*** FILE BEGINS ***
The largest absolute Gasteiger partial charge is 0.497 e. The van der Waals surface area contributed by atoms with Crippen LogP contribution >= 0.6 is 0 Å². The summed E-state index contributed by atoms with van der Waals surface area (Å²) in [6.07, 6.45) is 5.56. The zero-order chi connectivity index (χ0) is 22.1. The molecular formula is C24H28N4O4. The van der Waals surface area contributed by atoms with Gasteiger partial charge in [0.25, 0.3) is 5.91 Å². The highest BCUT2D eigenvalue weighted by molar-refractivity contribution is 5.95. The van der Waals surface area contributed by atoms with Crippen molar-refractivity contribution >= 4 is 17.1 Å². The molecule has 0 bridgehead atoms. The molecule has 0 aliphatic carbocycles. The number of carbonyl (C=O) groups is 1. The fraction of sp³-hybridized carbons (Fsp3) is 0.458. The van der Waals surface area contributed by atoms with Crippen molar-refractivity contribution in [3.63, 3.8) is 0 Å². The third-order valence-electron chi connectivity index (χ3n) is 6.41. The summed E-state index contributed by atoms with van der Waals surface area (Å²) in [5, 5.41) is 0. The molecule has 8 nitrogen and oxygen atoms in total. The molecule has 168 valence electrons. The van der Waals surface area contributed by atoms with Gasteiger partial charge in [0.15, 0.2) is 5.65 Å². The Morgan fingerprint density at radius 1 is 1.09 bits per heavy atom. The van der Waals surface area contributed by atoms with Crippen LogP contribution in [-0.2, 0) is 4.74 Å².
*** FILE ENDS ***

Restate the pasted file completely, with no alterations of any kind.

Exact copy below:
The largest absolute Gasteiger partial charge is 0.497 e. The van der Waals surface area contributed by atoms with Crippen LogP contribution >= 0.6 is 0 Å². The summed E-state index contributed by atoms with van der Waals surface area (Å²) in [6.07, 6.45) is 5.56. The zero-order chi connectivity index (χ0) is 22.1. The molecular formula is C24H28N4O4. The van der Waals surface area contributed by atoms with Gasteiger partial charge in [0.25, 0.3) is 5.91 Å². The highest BCUT2D eigenvalue weighted by molar-refractivity contribution is 5.95. The van der Waals surface area contributed by atoms with Crippen molar-refractivity contribution >= 4 is 17.1 Å². The molecule has 0 bridgehead atoms. The molecule has 0 aliphatic carbocycles. The number of carbonyl (C=O) groups is 1. The fraction of sp³-hybridized carbons (Fsp3) is 0.458. The van der Waals surface area contributed by atoms with Crippen molar-refractivity contribution in [3.63, 3.8) is 0 Å². The third-order valence-electron chi connectivity index (χ3n) is 6.41. The summed E-state index contributed by atoms with van der Waals surface area (Å²) in [5, 5.41) is 0. The molecule has 8 nitrogen and oxygen atoms in total. The molecule has 168 valence electrons. The van der Waals surface area contributed by atoms with Gasteiger partial charge in [0.15, 0.2) is 5.65 Å². The Morgan fingerprint density at radius 1 is 1.09 bits per heavy atom. The van der Waals surface area contributed by atoms with Crippen LogP contribution in [-0.2, 0) is 4.74 Å².